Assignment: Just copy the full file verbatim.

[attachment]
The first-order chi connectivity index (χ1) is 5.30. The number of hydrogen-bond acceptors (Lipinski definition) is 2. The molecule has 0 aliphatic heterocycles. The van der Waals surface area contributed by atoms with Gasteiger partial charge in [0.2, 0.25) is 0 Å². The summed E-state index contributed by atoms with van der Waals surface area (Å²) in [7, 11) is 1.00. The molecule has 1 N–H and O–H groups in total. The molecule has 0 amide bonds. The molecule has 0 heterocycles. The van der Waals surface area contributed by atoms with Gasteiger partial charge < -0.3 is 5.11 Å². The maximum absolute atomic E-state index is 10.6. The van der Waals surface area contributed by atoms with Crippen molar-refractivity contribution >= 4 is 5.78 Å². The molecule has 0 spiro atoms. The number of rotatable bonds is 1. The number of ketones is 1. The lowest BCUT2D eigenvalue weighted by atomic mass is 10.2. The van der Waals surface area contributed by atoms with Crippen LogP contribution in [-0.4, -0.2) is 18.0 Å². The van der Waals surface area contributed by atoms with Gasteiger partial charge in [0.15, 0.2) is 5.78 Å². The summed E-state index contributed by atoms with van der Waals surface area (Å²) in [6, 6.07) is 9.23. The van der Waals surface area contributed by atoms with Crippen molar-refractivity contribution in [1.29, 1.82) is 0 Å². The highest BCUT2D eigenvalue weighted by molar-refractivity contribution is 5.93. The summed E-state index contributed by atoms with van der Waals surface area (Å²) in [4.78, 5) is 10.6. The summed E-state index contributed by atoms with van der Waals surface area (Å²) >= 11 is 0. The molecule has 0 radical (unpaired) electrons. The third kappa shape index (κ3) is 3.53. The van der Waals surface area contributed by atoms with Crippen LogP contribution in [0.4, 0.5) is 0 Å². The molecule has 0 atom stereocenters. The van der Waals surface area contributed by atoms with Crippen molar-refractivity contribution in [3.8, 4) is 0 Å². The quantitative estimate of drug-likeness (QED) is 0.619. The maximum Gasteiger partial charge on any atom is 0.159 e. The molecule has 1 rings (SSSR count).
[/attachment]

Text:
The first-order chi connectivity index (χ1) is 5.30. The number of hydrogen-bond acceptors (Lipinski definition) is 2. The molecule has 0 aliphatic heterocycles. The van der Waals surface area contributed by atoms with Gasteiger partial charge in [0.2, 0.25) is 0 Å². The summed E-state index contributed by atoms with van der Waals surface area (Å²) in [7, 11) is 1.00. The molecule has 1 N–H and O–H groups in total. The molecule has 0 amide bonds. The molecule has 0 heterocycles. The van der Waals surface area contributed by atoms with Gasteiger partial charge < -0.3 is 5.11 Å². The maximum absolute atomic E-state index is 10.6. The van der Waals surface area contributed by atoms with Crippen molar-refractivity contribution >= 4 is 5.78 Å². The molecule has 0 spiro atoms. The number of rotatable bonds is 1. The number of ketones is 1. The lowest BCUT2D eigenvalue weighted by atomic mass is 10.2. The van der Waals surface area contributed by atoms with Crippen LogP contribution in [-0.4, -0.2) is 18.0 Å². The van der Waals surface area contributed by atoms with Gasteiger partial charge in [0.15, 0.2) is 5.78 Å². The summed E-state index contributed by atoms with van der Waals surface area (Å²) in [6, 6.07) is 9.23. The van der Waals surface area contributed by atoms with Crippen molar-refractivity contribution in [1.29, 1.82) is 0 Å². The highest BCUT2D eigenvalue weighted by molar-refractivity contribution is 5.93. The summed E-state index contributed by atoms with van der Waals surface area (Å²) in [4.78, 5) is 10.6. The summed E-state index contributed by atoms with van der Waals surface area (Å²) >= 11 is 0. The molecule has 0 radical (unpaired) electrons. The third kappa shape index (κ3) is 3.53. The van der Waals surface area contributed by atoms with Crippen LogP contribution in [0.4, 0.5) is 0 Å². The molecule has 0 atom stereocenters. The van der Waals surface area contributed by atoms with Crippen molar-refractivity contribution in [3.8, 4) is 0 Å². The quantitative estimate of drug-likeness (QED) is 0.619. The maximum Gasteiger partial charge on any atom is 0.159 e. The molecule has 1 rings (SSSR count).